“The signal for the rest of the Arctic community specifically is that Greenland is taking its own matters into its own hands,” Pele Broberg said in phone interview with Eye on the Arctic.
“For the international community in general, it should be looked at in the spirit of UN Resolution 1514 [Declaration on the Granting of Independence to Colonial Countries and Peoples]. We are expanding our own purview and the way we’re doing business with the rest of the world. Greenland is interested in a low tension approach that is not governed by military interests, but by commercial interests.”
Greenland, with a population of 56,000 people, has had home-rule government since 1979, with Denmark responsible for things like foreign affairs and the military. Denmark also provides an annual subsidy of 4.5 billion Danish kroner (approximately $900-million CDN). Greenland’s eventual goal is independence, but is looking first to develop the economy in a way that can make up for the loss of the subsidy.
The Arctic Council is an international forum made up of the eight Arctic states: Canada, Denmark, Finland, Iceland, Norway, Sweden, Russia and the United States; and six Arctic Indigenous groups, the Aleut International Association, the Arctic Athabaskan Council, the Gwich’in Council International, the Inuit Circumpolar Council, the Russian Association of Indigenous Peoples of the North and the Saami Council.
Every two years, a ministerial meeting is held where the rotating two-year chairmanship is handed over and joint declarations are signed. Each state is also allotted five minutes to address the meeting.
Arctic Council changes in works for two years
Greenland, along with the Faroe Islands, are autonomous territories within the Kingdom of Denmark. At the ministerial, Denmark has typically divided its time between three speakers, with Denmark first, followed by Greenland and than the Faroe Islands.
On June 10, after the annual “Meeting of Realm” between Denmark, Greenland and the Faroe Islands, Danish Prime Minister Mette Frederiksen announced at a press conference that starting at the 2023 ministerial in Russia, Greenland would sign any Arctic Council declarations, instead of Denmark. She also said Greenland would now start the ministerial address, followed by the Faroe Islands, and with Denmark last.
Giving Greenland and the Faroe Islands a more prominent role in the Artic Council has been in the works for approximately two years, part of the Frederiksen government’s push for the country’s northern affairs to be more reflective of the idea of the Kingdom as having three partners in the Arctic.
The Faroe Islands said the move is an important acknowledgement of the archipelago’s role as an “active ally” on polar issues.
“After more than 25 years’ active participation in the Arctic Council, it reflects the recognition of the increased strategic importance of the Faroe Islands as a nation in the Arctic, steadily taking on a greater responsibility in circumpolar cooperation with a valuable contribution to the Arctic,” the Ministry of Foreign affairs said in emailed comment.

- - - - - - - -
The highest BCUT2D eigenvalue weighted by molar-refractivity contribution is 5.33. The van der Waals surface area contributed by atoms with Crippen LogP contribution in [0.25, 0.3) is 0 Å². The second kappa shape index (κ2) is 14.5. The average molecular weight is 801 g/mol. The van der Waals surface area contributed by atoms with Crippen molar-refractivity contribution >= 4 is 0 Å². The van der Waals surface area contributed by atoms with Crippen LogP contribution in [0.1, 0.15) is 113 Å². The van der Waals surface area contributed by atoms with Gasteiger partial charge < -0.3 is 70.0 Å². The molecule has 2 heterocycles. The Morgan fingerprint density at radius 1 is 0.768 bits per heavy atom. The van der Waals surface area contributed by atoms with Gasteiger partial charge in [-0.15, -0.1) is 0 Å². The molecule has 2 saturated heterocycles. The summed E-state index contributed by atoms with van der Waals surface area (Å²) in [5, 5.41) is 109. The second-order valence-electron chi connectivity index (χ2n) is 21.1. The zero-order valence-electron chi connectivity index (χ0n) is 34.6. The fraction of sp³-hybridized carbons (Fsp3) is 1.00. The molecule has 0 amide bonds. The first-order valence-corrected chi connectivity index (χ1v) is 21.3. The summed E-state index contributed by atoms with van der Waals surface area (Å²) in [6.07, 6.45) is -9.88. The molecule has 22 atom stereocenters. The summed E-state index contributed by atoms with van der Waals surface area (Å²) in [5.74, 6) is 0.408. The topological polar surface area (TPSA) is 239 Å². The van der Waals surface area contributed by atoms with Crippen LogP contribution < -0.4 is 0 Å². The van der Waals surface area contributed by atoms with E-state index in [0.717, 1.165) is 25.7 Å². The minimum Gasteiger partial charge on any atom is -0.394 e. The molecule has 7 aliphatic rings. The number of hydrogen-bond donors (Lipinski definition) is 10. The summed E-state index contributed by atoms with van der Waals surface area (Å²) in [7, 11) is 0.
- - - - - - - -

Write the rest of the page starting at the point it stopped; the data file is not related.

Future of Denmark’s Arctic Strategy?
The Kingdom of Denmark’s current Strategy for the Arctic expired at the end of 2020. The document outlined the Kingdom’s main goal as development of the Arctic for Arctic residents, peaceful cooperation and avoiding militarization in the Arctic.
A common Arctic strategy for the Kingdom on Denmark had been in the works for approximately 18 months to replace it, with a steering committee made up of representatives from Denmark, the Faroe Islands and Greenland, but work on it was significantly slowed down by COVID-19.
The work was then suspended in February when elections were called in Greenland. A new government was sworn in, in April. New Prime Minister Mute B. Egede has said that Greenland plans to develop its own Arctic strategy.
“Denmark is not an Arctic state which means that the natural next progression should be that Greenland is formulating its own Arctic strategy, which our Prime Minister also stated very clearly that we are doing,” Broberg said.
“Our Prime Minister has also said very clearly, he had no clue what was going to happen with the Arctic strategy of the Kingdom of Denmark, but he’s guaranteed that Greenland will have one.”
Broberg says the particularities of Greenland’s Arctic strategy are still being put together and details won’t be released until it’s presented at the fall parliamentary session.
Write to Eilís Quinn at eilis.quinn(at)cbc.ca
Related stories from around the North:
Canada: Canada supports greater voice for Indigenous organizations on Arctic Council, Eye on the Arctic
Greenland: Political upheaval in Greenland — What does Inuit Ataqatigiit do now?, Eye on the Arctic
Iceland: With U.S. climate drama behind them, can the Arctic Council turn the page in Reykjavik?, Eye on the Arctic
Norway: Norway’s FM confirms participation in upcoming Arctic Council ministerial, The Independent Barents Observer
Russia: Return to form for Arctic Council as Russia assumes leadership from Iceland, Eye on the Arctic
United States: Putin, Biden talk Northern Sea Route, The Independent Barents Observer